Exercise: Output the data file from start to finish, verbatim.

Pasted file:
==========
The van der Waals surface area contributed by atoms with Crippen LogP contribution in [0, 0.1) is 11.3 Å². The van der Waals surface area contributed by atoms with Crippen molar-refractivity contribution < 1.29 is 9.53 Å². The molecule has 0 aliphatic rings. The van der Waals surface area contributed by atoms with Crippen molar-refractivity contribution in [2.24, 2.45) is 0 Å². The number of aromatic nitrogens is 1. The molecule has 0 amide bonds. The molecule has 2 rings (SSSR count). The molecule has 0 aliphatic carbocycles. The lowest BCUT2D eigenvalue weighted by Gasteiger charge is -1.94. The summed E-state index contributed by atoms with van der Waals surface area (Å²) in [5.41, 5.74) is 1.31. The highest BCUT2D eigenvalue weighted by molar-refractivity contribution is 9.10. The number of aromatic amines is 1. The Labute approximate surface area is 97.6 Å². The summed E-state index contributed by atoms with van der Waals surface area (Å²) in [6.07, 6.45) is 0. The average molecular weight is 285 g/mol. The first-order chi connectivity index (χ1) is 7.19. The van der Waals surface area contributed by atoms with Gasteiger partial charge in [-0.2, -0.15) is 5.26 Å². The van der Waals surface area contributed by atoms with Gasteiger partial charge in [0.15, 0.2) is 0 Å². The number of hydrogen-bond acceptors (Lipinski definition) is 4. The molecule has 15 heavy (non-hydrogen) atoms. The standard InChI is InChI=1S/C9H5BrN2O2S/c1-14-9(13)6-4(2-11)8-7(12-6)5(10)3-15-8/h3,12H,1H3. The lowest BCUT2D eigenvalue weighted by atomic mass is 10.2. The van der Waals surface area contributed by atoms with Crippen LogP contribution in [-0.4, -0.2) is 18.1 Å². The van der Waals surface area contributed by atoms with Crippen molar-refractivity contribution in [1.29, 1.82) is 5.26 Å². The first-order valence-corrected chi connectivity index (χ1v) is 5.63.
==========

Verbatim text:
The van der Waals surface area contributed by atoms with Crippen LogP contribution in [0, 0.1) is 11.3 Å². The van der Waals surface area contributed by atoms with Crippen molar-refractivity contribution < 1.29 is 9.53 Å². The molecule has 0 aliphatic rings. The van der Waals surface area contributed by atoms with Crippen molar-refractivity contribution in [2.24, 2.45) is 0 Å². The number of aromatic nitrogens is 1. The molecule has 0 amide bonds. The molecule has 2 rings (SSSR count). The molecule has 0 aliphatic carbocycles. The lowest BCUT2D eigenvalue weighted by Gasteiger charge is -1.94. The summed E-state index contributed by atoms with van der Waals surface area (Å²) in [5.41, 5.74) is 1.31. The highest BCUT2D eigenvalue weighted by molar-refractivity contribution is 9.10. The number of aromatic amines is 1. The Labute approximate surface area is 97.6 Å². The summed E-state index contributed by atoms with van der Waals surface area (Å²) in [6.07, 6.45) is 0. The average molecular weight is 285 g/mol. The first-order chi connectivity index (χ1) is 7.19. The van der Waals surface area contributed by atoms with Gasteiger partial charge in [-0.2, -0.15) is 5.26 Å². The van der Waals surface area contributed by atoms with Gasteiger partial charge in [0.15, 0.2) is 0 Å². The number of hydrogen-bond acceptors (Lipinski definition) is 4. The molecule has 15 heavy (non-hydrogen) atoms. The standard InChI is InChI=1S/C9H5BrN2O2S/c1-14-9(13)6-4(2-11)8-7(12-6)5(10)3-15-8/h3,12H,1H3. The lowest BCUT2D eigenvalue weighted by atomic mass is 10.2. The van der Waals surface area contributed by atoms with Crippen LogP contribution in [-0.4, -0.2) is 18.1 Å². The van der Waals surface area contributed by atoms with Crippen molar-refractivity contribution in [1.29, 1.82) is 5.26 Å². The first-order valence-corrected chi connectivity index (χ1v) is 5.63.